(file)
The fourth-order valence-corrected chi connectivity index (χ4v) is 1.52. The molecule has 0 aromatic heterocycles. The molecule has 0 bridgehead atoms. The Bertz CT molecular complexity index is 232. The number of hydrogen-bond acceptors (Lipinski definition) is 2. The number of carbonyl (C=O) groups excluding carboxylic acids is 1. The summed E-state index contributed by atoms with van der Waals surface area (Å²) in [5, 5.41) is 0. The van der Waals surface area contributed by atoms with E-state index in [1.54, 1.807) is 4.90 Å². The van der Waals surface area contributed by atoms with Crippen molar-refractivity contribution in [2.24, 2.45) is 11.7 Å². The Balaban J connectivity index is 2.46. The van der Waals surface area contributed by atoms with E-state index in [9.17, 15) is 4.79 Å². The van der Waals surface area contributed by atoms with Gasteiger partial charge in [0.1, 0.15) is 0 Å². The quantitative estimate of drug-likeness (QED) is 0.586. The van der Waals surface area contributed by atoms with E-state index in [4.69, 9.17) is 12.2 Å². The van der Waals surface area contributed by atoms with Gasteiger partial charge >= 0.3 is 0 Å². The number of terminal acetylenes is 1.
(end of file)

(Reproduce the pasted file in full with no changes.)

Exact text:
The fourth-order valence-corrected chi connectivity index (χ4v) is 1.52. The molecule has 0 aromatic heterocycles. The molecule has 0 bridgehead atoms. The Bertz CT molecular complexity index is 232. The number of hydrogen-bond acceptors (Lipinski definition) is 2. The number of carbonyl (C=O) groups excluding carboxylic acids is 1. The summed E-state index contributed by atoms with van der Waals surface area (Å²) in [5, 5.41) is 0. The van der Waals surface area contributed by atoms with E-state index in [1.54, 1.807) is 4.90 Å². The van der Waals surface area contributed by atoms with Crippen molar-refractivity contribution in [2.24, 2.45) is 11.7 Å². The Balaban J connectivity index is 2.46. The van der Waals surface area contributed by atoms with E-state index in [9.17, 15) is 4.79 Å². The van der Waals surface area contributed by atoms with Gasteiger partial charge in [0.1, 0.15) is 0 Å². The quantitative estimate of drug-likeness (QED) is 0.586. The van der Waals surface area contributed by atoms with E-state index in [4.69, 9.17) is 12.2 Å². The van der Waals surface area contributed by atoms with Gasteiger partial charge >= 0.3 is 0 Å². The number of terminal acetylenes is 1.